United States General Accounting Office Washington, D.C. 20548 Resources, Community, and Economic Development Division B-276932 June 9, 1997 The Honorable Constance Morella Chairwoman, Subcommittee on Technology Committee on Science House of Representatives Subject: Surface Transnortation: The Denartment of Transnortation Pronoses Significant Changes to Its Automated Highwav Svstem Program Dear Madam Chairwoman: This report responds to your request for information on the current goals and future direction of the Department of Transportation’s (DOT) Automated Highway System program. This program seeks to increase the capacity of the nation’s highways and to improve safety by automating many driving tasks and enhancing drivers’ ability to avoid accidents. An automated highway system includes a spectrum of technologies, ranging from intelligent vehicles that can notify drivers of unsafe situations to technologies that assume full control of driving tasks. This report provides information on (1) the potential benefits and drawbacks of implementing a fully automated highway system and (2) DOT’s proposed changes to the Automated Highway System program and the implications of these changes. In summary, we found the following: - According to DOT and the National Automated Highway System Consortium, a fully automated highway system could significantly enhance the safety of highway travel by reducing or eliminating accidents caused by “human factors”-that is, by fatigue, inattentiveness, or poor decisions on the part of drivers. In addition, a fully automated system could increase highway capacity and reduce travel times because automatically driven vehicles could travel on an intelligent roadway within a few meters of one another at normal highway speeds or faster. However, automated highway system analysts have noted that before these benefits can be realized, significant operational issues will have to GAOLRCED-97-177R DOT’s Automated Highway System Program B-276932 be resolved. For example, the greater numbers of vehicles on an automated highway could create bottlenecks at exit points as more traffic reenters nonautomated streets. In addition, a fully automated highway system raises important questions about the technology’s impact on air quality and land use, about liability, and about the program’s costs and benefits. These issues have been studied but not yet resolved under the Automated Highway System program’s initial research efforts. According to DOT officials, in January 1997 DOT began to consider refocusing the direction of the program from long-term efforts to deploy a fully automated system to shorter-term research designed primarily to develop and test near-term technologies. As a result, the program will no longer focus on developing “revolutionary” technologies intended to produce a fully automated highway in the next 20 or 30 years. Instead, the program will be “evolutionary,” testing and deploying increasingly advanced technologies over the next 6 to 8 years to enhance drivers’ ability to avoid accidents and improve safety on the nation’s highways. For example, the program will focus on collision avoidance warning systems that notify drivers when they are too close to other vehicles. DOT is proposing these changes because the administration and the system’s potential users did not widely support the long-term fully automated vision and DOT believed that the program needed to produce short-term benefits to remain viable. The program’s shift from a long- to a short-term focus creates uncertainties, including (1) whether the public/private consortium leading the Automated Highway System program wiIl restructure its membership or dissolve, (2) how the refocused program will coordinate its research with comparable research conducted by the National Highway Traffic Safety Administration, and (3) how the Department will sustain investments in important long-term, high-risk research. DOT officials expect to resolve many of these issues by the end of the summer. BACKGROUND Established by the Intermodal Surface Transportation Efficiency Act (ISTEA) in 1991, DOT’s Intelligent Transportation Systems (ITS) program has received $1.3 billion in federal funds to advance the use of computer and telecommunications technology to enhance the safety and efficiency of surface transportation. The principal long-term research component of the ITS program is the Automated Highway System program, which involves research and development on a number of advanced technologies designed to automate many driving tasks. The automated highway system concept includes several levels of automation. 2 GAO/RCED-97-177R DOT’s Automated Highway System Program B-276932 These range from an intelligent vehicle that can notify the driver of imminent unsafe situations and assume temporary control of the vehicle to avoid collisions, to an advanced autonomous vehicle that controls driving functions such as steering and braking on normal roads, to an advanced system in which the infrastructure and the vehicle interact and assume full control of the driving tasks as long as the vehicle operates on an intelligent roadway. ISTEA directed the Secretary of Transportation to develop an automated highway and vehicle prototype with the goal of having the first fully automated roadway or automated test track in operation by 1997. In the first years of the program, DOT contracted with various organizations, such as Raytheon and the University of California, to study the technical feasibility and benefits of implementing a fully automated highway system, as well as the barriers to doing so. Since fiscal year 1995, the National Automated Highway System Consortium’ (Consortium) has led the program under a 7-year cooperative agreement with DOT. The Consortium-a public-private partnership including representatives of government, industry, and academia-is responsible, under the direction of DOT’s Federal Highway Administration (FHWA), for defining the long-term vision for a fully automated system. The cooperative agreement calls for DOT to provide up to 80 percent of the $202 million originally budgeted for the 7-year effort. From fiscal year 1993 through fiscal year 1997, DOT committed about $72 million to the program-$14 million to the pre-Consortium studies and $58 million to the Consortium (see enc. I for more information on the program’s funding). With its funding, the Consortium has assessed a number of safety system technologies; examined numerous automated highway system prototype concepts; and led a broad outreach effort consisting of workshops and forums for more than 100 associate Consortium partners. In addition, the Consortium planned and developed an automated highway system test-of-feasibility demonstration, scheduled for August 1997 in San Diego. As part of the ITS program, DOT’s National Highway Traffic Safety Administration (NHTSA) also is researching vehicle-based crash avoidance technologies to help improve safety on the nation’s highways. These technologies are the building blocks of a fully automated highway system. Both FHWA’s automated highway system research ‘The Consortium is a group of governmental, industrial, and academic organizations that includes the Federal Highway Administration and the California Department of Transportation; Bechtel, Delco Electronics, General Motors, Hughes, Lockheed Martin, and Parsons Brinckerhoff; and Carnegie Mellon University and the University of California. 3 GAOiRCED-97-177R DOT’s Automated Highway System Program B-276932 and NHTSA’s crash avoidance research are managed and coordinated by the Joint Program Office, which is responsible for managing all ITS research. A FULLY AUTOMATED HIGHWAY SYSTEM OFFERS POTENTIAL BENEFITS BUT HAS POTENTIAL DRAWBACKS According to DOT and Consortium documents, a fully automated highway system would enhance safety and expand capacity on the nation’s highways. Before a fully automated highway system could be deployed, however, a number of technical and operational questions would have to be addressed. In addition, analysts have noted that a deployed automated highway system could have significant environmental, legal, social equity, and budgetary implications. Literature that we reviewed from DOT and other sources maintains that a fully automated highway system could make the nation’s highways safer. As envisioned, all components controlling a vehicle-the steering, braking, and acceleration-would be fully automated, preventing the driver from making errors as long as the vehicle remained on the automated road. Such a system could thus reduce or eliminate accidents attributable to human error, which account for the large majority of highway fatalities and injuries. According to DOT’s analyses and the literature we reviewed, a fully automated system could also significantly reduce congestion and increase capacity without requiring the construction of additional roads or lanes. On a fully automated highway system, vehicles could be grouped together in platoons. Separated by a few meters from one another, they could travel at speeds ranging from normal highway speeds up to 125 miles per hour. Upon entering a fully automated highway, a driver would indicate the desired destination and the system would assume the tasks of driving. A central computer would manage traffic and determine which vehicles to platoon, when to change speeds, and when to separate individual vehicles from their platoons. Because of the reduced distance between vehicles and the higher speeds, highway capacities would be significantly increased. Also, automated control could allow for narrower lanes, enabling jurisdictions to add new lanes on existing highway rights-of-way. Finally, a fully automated roadway could improve the flow of traffic by eliminating the irregular speeding and braking that occur because of differences in drivers’ abilities and driving habits. According to a DOT estimate, highway capacities could be doubled or tripled under full automation. 4 GAO/RCED-97-177R DOT’s Automated Highway System Program B-276932 However, according to DOT-funded studies’ and other technical papers, the Automated Highway System program must overcome a number of operational issues before it can fully realize these improvements in safety and efficiency. F’irst, a fully automated highway system could require additional rights-of-way near entrance and exit ramps to form platoons and conduct safety checks on vehicles. This additional area might not be available in densely developed urban and suburban locations. Second, the additional traffic generated by the automated highway might produce congestion on the exit ramps and connecting nonautomated roads. This effect might negate some of the benefits of improved traffic flow and create opposition to the automated system in residential and commercial areas affected by the increase in traffic. Third, the failure of a vehicle’s braking or steering system on a fully automated highway could interrupt the flow of traffic and possibly cause a chain reaction accident. Some analysts have noted that vehicles would have to be more reliable than current cars and that the maintenance requirements for such vehicles could be very expensive. Requiring backup systems on vehicles or a lane dedicated to disabled vehicles could add significantly to the cost of vehicles or infrastructure. l?inally, even if all operational issues were resolved, a number of other issues would remain. First, the additional capacity that a fully automated system would allow might produce more air pollution and promote urban sprawl. If more vehicles were accommodated at faster speeds on a fully automated highway, vehicle emissions might increase and degrade air quality. In the long nm, commuters might live farther from the workplace, encouraging urban sprawl and greater dependence on the automobile. Second, in the event of an accident on a fully automated highway, liability issues might arise. Since the automated system is intended to eliminate accidents attributable to human factors, the victims of an accident might blame either the vehicle manufacturer or the state highway department. Both automakers and state highway departments might be reluctant to embark on full automation unless their liability were limited. Third, equity issues would have to be addressed. Vehicles equipped to travel on a fully automated highway might cost more and be affordable only to affluent travelers. Since the costs of construction and maintenance might be higher for a fully automated highway than for a conventional highway, critics contend that the Automated Highway System program would use public funds to support affluent drivers who could afford to buy automated vehicles. F’inally, according to Consortium, Joint Program Office %unmaxv and Assessment of Funding from the Precursor Analvses of Automated Highwav Svstems, DOT (Oct. 1995). 5 GAOLRCED-97-177R DOT’s Automated Highway System Program B-276932 and American Association of State Highway and Transportation Association (AASHTO) officials, the states are concerned about the costs of constructing and maintaining fully automated highways. Dollars for maintaining even today’s conventional highways are scarce, and some have noted that the investment required to implement a fully automated system would not be feasible for the foreseeable future. DOT IS REFOCUSING ‘THE AUTOMATED HIGHWAY SYSTEM PROGRAM TO EMPHASIZE NEAR-TERM TECHNOLOGIES DOT is currently changing the Automated Highway System program’s focus from long- to short-term-or from a revolutionary to an evolutionary approach. Instead of attempting to develop a system that would significantly increase the capacity of the nation’s highways, DOT is proposing to emphasize technologies designed to help drivers avoid accidents. According to DOT officials, this change does not mean that DOT is abandoning the long-term goal of deploying a fully automated highway system. However, this change, which resulted from limited support for the program’s original objectives, creates uncertainties about the future of the program and DOT’s long-term research agenda. The New Program Is to Focus on Develoning and Testing In-Vehicle Crash Avoidance Technologies Under the program’s new focus, DOT would develop and test three levels of increasingly advanced crash avoidance technologies, including several vehicle- based technologies currently under study by NHTSA. Level 1 technologies would include collision avoidance warning systems to notify drivers when they come too close to other vehicles or begin to steer off the roadway. Level 2 technologies would include advanced collision avoidance warning systems to alert drivers to potential crashes in more complex driving situations, such as at intersections. It would also include other advanced technologies to monitor drivers for signs of drowsiness, analyzing their head movements and blinking patterns; enhance drivers’ vision at night and in fog; and temporarily take control of vehicles when drivers fail to respond to in-vehicle warnings. Finally, level 3 technologies would include further advances in collision avoidance, including technologies to control steering, acceleration, and braking. According to a senior NHTSA official, NHTSA has completed substantial research on level 1 and level 2 technologies. The official said that one important unanswered question about these technologies is whether drivers can process the information the technologies provide without impairing safety. The official stated that the new program would conduct simulated driving tests and 6 GAO/RCED-97-177R DOT’s Automated Highway System Program B-276932 develop vehicles equipped with one or more new technologies to learn more about drivers’ reactions to the new technologies. Consistent with the near-term emphasis of the refocused program, DOT anticipates that when level 1 is completed and level 2 is under development in 6 to 8 years, it will have developed prototype vehicles that include several crash avoidance technologies. In addition, DOT expects to have completed field tests of the vehicles by the end of the level 1 and 2 periods. According to a NHTSA official, if these technologies can be made cost-effective, they should be marketable at that time. With the implementation of these technologies for assisting drivers, NHTSA estimates that it can eliminate around 1 million of the 6.4 million crashes that occur on the nation’s highways each year. The schedule for implementing the more advanced level 3 technologies is longer, extending well into the next century. According to officials from ITS’ Joint Program Office, two main factors prompted the change in the Automated Highway System program’s focus. First, there was virtually no support within the administration, particularly within the Office of Management and Budget, for research that was not expected to produce benefits for 20 to 30 years. Second, feedback that the Consortium received during its outreach sessions with stakeholders-such as state highway agencies, local transportation planners, and environmental groups-revealed limited support for the fully automated system. This view was shared by an AASHTO official, who said that most state highway agencies are interested in short-term infrastructure, maintenance, and safety issues and do not posses the long-term planning horizon to support a fully automated highway system. As a result, the Joint Program officials said, they had to refocus the program to make it viable. The Program’s New Focus Leaves Manv Issues Unresolved Although the program’s new focus may yield near-term benefits, the change raises important questions for the program’s future. While these issues have not been resolved to date and the final outcomes may not be lmown for a number of months, DOT officials said they expect to resolve many of these issues by the end of the summer. According to DOT and Consortium officials, the change in the direction of the Automated Highway System program may affect the Consortium’s membership- some partners may drop out or the Consortium may dissolve altogether. Although DOT and the Consortium operate through a cooperative agreement, DOT decided to shift the program’s emphasis to vehicle-based research. This 7 GAOLRCED-97-177R DOT’s Automated Highway System Program B-276932 type of research-which may be relevant for some Consortium participants, such as General Motors and Delco-may not be of interest to more infrastructure- based members, such as Bechtel, Parsons Brinckerhoff, and California’s Department of Transportation. In addition, the administration’s proposal for reauthorizing ISTEA includes a provision limiting the federal cost share to 50 percent for long-range research undertaken in partnership with private entities. This provision could reduce the federal share for the Automated Highway System program from 80 to 50 percent. Consortium officials stated that after polling their members, they concluded that the Consortium would likely fold should this provision remain in the final bill and apply to the refocused program. However, according to these officials, the Consortium intends to refrain from taking any action until DOT completes the design of the new program and legislation reauthorizing ISTEA is enacted. The program’s new focus requires the Joint Program Office to make decisions about how to coordinate research for the Automated Highway System program and for NHTSA’s research program. DOT officials said they need to develop a new program structure and identify the relative roles of various organizations. The officials envisioned that the refocused research would combine the work of NHTSA, FHWA, and the Consortium’s remaining members. In addition, in April 1997, FHWA requested the Transportation Research Board (TRB) to assess the appropriateness of the Automated Highway System program’s goals, identify ways to reorient and combine FHWA’s and NHTSA’s vehicle-highway research and development, and review the role of the Consortium. However, TRB will not complete its final report until several months after the Joint Program Office expects to complete its plans for restructuring the new program. Nevertheless, Joint Program Office officials stated that TRB’s report will provide additional information to help them refine the structure and guide the future direction of the program. Finally, the change in focus raises questions about how DOT will sustain its long-term, high-risk research efforts. The Automated Highway System program was the principal long-term research element in the ITS program. Under its new focus, the Automated Highway System program may retain its original goal for the distant future, but actual research and testing will focus on the near- term deployment of collision avoidance and warning systems. In September 1996, we reported that transportation experts believe that DOT’s surface research portfolio lacks a sufficient focus on long-term, basic research.3 3Surface Transnortation: Research Funding;, Federal Role, and Emerging Issues (GAOLRCED-96-233, Sept. 6, 1996). 8 GAOIRCED-97-177R DOT’s Automated Highway System Program B-276932 However, as DOT and administration officials noted, a long-term research effort is difficult to defend and sustain because tangible results often lie beyond a near-term horizon. AGENCY COMMENTS We provided a draft of this report to DOT for review and comment and met with the Director of ITS’ Joint Program Office and F’HWA and NHTSA officials to obtain the Department’s comments. The Director had two overall concerns with the information provided in the report. F’irst, she said that, in her opinion, the report implied that DOT had abandoned the vision of a fully automated highway system. She stated that although the program’s new focus will emphasize near-term technologies and concentrate on in-vehicle technologies, DOT views these technologies as “stepping stones” to full automation. As a result, she emphasized, DOT is not abandoning the concept of full automation. We agreed to include this point in the report. Second, she said that although the program faces the current uncertainties cited in our report, she believes the Department has made progress in developing a new program and will resolve most of these uncertainties by the end of the summer. We also agreed to include this point in the report. In addition to these comments, the Director and other DOT officials provided several technical and editorial comments, which we have incorporated where appropriate. SCOPE AND METHODOLOGY We conducted our review from April 1997 through May 1997 in accordance wit1 generally accepted government auditing standards. To prepare this report, we reviewed key F’HWA, NHTSA, and Consortium documents. In addition, we reviewed numerous research articles and technical papers and interviewed key individuals from AASHTO, the Surface Transportation Policy Project, and the Environmental Defense Fund to understand the automated highway system concept, as well as its benefits and drawbacks. We discussed the Automated Highway System program and its new focus with officials from ITS’ Joint Program Office, NHTSA, FHWA, and the President’s Office of Science and Technology Policy, as well as with knowledgeable individuals from the Consortium and the Institute for Transportation Engineers. 9 GAOLRCED-97-177R DOT’s Automated Highway System Program B-276932 Major contributors to this report were Joseph Christoff, Michael Hartnett, David Lichtenfeld, and Gail Marnik. Please call me at (202) 512-2834 if you or your staff have any questions. Sincerely yours, Director, Transportation Issues 10 GAOIRCED-9’7-177R DOT’s Automated Highway System Program ENCLOSURE I ENCLOSURE I PUBLIC AND PRIVATE FUNDING FOR THE AUTOMCATED HIGHWAY SYSTEM PROGRAM, FISCAL YEARS 1993-97 Dollars in millions 1997 1993-94 1995 1996 (planned) Total Commitments Federal sharea $ 19.2 $ 16.5 $ 22.0 $71.8 Consortium’s share 2.5 8.2 8.5 Total commitments Expenditures c Federal $ 14.1 $ 8.8 $ 19.4 $ 42.3 b c Consortium 2.5 8.2 10.7 Total expenditures, c fiscal years 1993-96 $ 14.1 $11.3 $ 27.6 $ 53.0 “Total federal commitment includes both contract authority granted under ISTEA and funds provided through the appropriations process. bNot applicable. ‘Not available. Source: DOT. (34294 1) 11 GAOLRCED-97-177R DOT’s Automated Highway System Program Ordering Information The first copy of each GAO report and testimony is free. Additional copies are $2 each. 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Surface Transportation: The Department of Transportation Proposes Significant Changes to Its Automated Highway System Program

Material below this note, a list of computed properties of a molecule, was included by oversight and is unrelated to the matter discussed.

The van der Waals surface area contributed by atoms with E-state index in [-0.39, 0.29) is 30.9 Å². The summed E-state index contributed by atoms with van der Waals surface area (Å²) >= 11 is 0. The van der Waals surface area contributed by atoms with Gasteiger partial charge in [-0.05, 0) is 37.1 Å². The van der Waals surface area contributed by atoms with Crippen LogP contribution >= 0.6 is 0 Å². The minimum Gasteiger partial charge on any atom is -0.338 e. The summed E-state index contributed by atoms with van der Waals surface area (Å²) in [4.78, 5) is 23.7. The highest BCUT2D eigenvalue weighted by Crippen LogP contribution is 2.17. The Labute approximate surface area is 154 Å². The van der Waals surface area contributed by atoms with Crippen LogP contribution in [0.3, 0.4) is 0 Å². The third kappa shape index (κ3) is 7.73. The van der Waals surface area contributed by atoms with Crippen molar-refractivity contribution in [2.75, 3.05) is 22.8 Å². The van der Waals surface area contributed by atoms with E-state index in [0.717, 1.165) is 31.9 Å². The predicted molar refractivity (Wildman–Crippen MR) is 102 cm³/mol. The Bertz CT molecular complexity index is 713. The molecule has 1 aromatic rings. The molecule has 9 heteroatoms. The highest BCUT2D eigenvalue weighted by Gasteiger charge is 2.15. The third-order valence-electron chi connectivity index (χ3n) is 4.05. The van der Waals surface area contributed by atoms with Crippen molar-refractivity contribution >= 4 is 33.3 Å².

Published by the Government Accountability Office on 1997-06-09.
Below is a raw (and likely hideous) rendition of the original report. (PDF)